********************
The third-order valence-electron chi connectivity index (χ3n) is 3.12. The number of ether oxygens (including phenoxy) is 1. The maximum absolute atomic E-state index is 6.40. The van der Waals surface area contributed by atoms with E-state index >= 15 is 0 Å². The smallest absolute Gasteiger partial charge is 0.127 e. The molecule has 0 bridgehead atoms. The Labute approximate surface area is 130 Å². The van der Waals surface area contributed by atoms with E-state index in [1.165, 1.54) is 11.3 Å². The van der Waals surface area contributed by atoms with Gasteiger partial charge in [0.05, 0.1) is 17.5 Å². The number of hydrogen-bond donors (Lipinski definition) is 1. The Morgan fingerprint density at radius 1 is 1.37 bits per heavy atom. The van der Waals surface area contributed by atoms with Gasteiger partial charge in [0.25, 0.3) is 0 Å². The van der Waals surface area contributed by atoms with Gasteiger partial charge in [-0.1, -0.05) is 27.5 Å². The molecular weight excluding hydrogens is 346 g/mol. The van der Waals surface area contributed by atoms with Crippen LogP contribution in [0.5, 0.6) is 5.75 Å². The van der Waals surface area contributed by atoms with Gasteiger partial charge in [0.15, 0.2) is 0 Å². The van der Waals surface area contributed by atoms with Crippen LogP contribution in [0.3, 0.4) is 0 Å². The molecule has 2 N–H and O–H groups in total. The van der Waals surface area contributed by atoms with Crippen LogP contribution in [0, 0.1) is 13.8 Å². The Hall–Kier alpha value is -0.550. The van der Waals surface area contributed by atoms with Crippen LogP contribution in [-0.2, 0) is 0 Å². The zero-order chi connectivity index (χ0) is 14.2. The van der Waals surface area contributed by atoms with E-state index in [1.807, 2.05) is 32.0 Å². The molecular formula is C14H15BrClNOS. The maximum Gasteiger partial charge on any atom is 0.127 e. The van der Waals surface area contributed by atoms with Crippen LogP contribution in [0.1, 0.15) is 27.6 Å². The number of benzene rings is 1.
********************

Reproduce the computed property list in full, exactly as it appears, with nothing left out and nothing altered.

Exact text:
The third-order valence-electron chi connectivity index (χ3n) is 3.12. The number of ether oxygens (including phenoxy) is 1. The maximum absolute atomic E-state index is 6.40. The van der Waals surface area contributed by atoms with E-state index >= 15 is 0 Å². The smallest absolute Gasteiger partial charge is 0.127 e. The molecule has 0 bridgehead atoms. The Labute approximate surface area is 130 Å². The van der Waals surface area contributed by atoms with E-state index in [1.165, 1.54) is 11.3 Å². The van der Waals surface area contributed by atoms with Gasteiger partial charge in [0.05, 0.1) is 17.5 Å². The number of hydrogen-bond donors (Lipinski definition) is 1. The Morgan fingerprint density at radius 1 is 1.37 bits per heavy atom. The van der Waals surface area contributed by atoms with Gasteiger partial charge in [0.25, 0.3) is 0 Å². The van der Waals surface area contributed by atoms with Gasteiger partial charge in [-0.1, -0.05) is 27.5 Å². The molecular weight excluding hydrogens is 346 g/mol. The van der Waals surface area contributed by atoms with Crippen LogP contribution in [0.5, 0.6) is 5.75 Å². The van der Waals surface area contributed by atoms with Gasteiger partial charge in [0.15, 0.2) is 0 Å². The van der Waals surface area contributed by atoms with Crippen LogP contribution in [0.3, 0.4) is 0 Å². The molecule has 2 N–H and O–H groups in total. The van der Waals surface area contributed by atoms with Crippen LogP contribution in [0, 0.1) is 13.8 Å². The Hall–Kier alpha value is -0.550. The van der Waals surface area contributed by atoms with Crippen LogP contribution in [-0.2, 0) is 0 Å². The zero-order chi connectivity index (χ0) is 14.2. The van der Waals surface area contributed by atoms with E-state index in [1.807, 2.05) is 32.0 Å². The molecular formula is C14H15BrClNOS. The maximum Gasteiger partial charge on any atom is 0.127 e. The van der Waals surface area contributed by atoms with Crippen LogP contribution in [0.1, 0.15) is 27.6 Å². The number of benzene rings is 1.